Kinematic and geochronologic constraints on the structural development of the northern taconic allochthon in western New England, U.S.A.

Date of Completion

January 1998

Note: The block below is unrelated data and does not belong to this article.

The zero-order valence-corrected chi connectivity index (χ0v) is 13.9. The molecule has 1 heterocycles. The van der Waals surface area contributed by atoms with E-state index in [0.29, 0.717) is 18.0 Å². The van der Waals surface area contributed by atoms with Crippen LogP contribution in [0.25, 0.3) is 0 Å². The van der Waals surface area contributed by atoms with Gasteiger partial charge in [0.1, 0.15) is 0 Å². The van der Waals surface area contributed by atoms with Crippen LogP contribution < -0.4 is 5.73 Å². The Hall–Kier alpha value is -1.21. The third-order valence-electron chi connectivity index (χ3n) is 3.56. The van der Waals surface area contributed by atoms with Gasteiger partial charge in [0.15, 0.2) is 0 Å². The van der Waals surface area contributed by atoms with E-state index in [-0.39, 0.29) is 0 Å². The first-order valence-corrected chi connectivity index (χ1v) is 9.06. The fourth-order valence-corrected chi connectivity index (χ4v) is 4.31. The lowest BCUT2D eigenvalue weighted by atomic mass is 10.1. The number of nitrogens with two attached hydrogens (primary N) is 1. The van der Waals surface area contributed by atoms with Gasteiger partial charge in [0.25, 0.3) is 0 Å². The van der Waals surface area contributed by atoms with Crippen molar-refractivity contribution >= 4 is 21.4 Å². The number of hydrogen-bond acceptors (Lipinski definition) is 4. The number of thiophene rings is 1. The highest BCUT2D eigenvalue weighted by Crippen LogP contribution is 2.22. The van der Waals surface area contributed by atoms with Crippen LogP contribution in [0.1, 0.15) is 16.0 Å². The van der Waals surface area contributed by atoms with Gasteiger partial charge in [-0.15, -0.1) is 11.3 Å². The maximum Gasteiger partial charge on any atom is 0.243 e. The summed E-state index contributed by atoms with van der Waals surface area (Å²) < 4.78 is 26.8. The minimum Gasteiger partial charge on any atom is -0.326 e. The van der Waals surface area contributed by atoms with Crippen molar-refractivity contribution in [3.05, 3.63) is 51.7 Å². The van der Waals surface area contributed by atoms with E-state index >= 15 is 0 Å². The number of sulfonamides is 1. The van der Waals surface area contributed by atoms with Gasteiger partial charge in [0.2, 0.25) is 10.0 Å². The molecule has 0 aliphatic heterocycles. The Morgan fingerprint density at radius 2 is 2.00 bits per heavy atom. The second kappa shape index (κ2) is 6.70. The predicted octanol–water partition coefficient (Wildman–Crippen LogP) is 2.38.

The primary goal of this research is to constrain the kinematics and timing of cleavage formation in the northern Taconic Allochthon, one of the classic slate belts in the world. By studying slate belts, where strain markers and kinematic indicators are typically well preserved, cleavage formation is better understood in the context of tectonic processes in convergent orogenic belts.^ The first chapter focuses on the geometry, distribution, intensity, and kinematics of S2, a slaty cleavage, S3, a crenulation cleavage, and S4, a spaced phyllitic cleavage. Kinematic data indicate that S2 and S4 developed during noncoaxial flow. S2 varies little in orientation and strain magnitude, and is interpreted in the context of the cleavage trajectory model for thrust sheets. Whereas S2 is associated with emplacement of the Taconic Allochthon, orientation data suggest that S3 and S4 developed after emplacement of the Allochthon.^ The second chapter presents an analysis of albite porphyroblasts with sigmoidal inclusion trails in Taconic phyllites. Microstructural observations suggest the sigmoidal inclusion trails are trapped microfolds and do not record synkinematic rotation of the porphyroblasts. The porphyroblasts have, however, rotated with respect to the geographic reference frame on the basis of orientation data for S3 and truncation planes in the porphyroblasts.^ The final chapter addresses the use of high-spatial resolution $\sp{40}$Ar/$\sp{39}$Ar laser microprobe geochronology for directly dating cleavage formation. The age of cleavages in Taconic slates and phyllites was constrained by analyzing zones of tightly packed cleavage domains. Dates obtained from these domains are tightly clustered and interpreted as crystallization ages for cleavage-defining white micas. A ca. 370 Ma age for S3 is consistent with independent age constraints for the main phase of the Acadian orogeny. A ca. 345 Ma age for S4 can be interpreted as reflecting a late Acadian deformation event.^ The results of this research emphasize the importance of noncoaxial flow in the development of cleavages in slate belts and show that the regionally developed cleavages in the northern Taconic Allochthon did not develop during a single progressive deformation but during discrete tectonic events. ^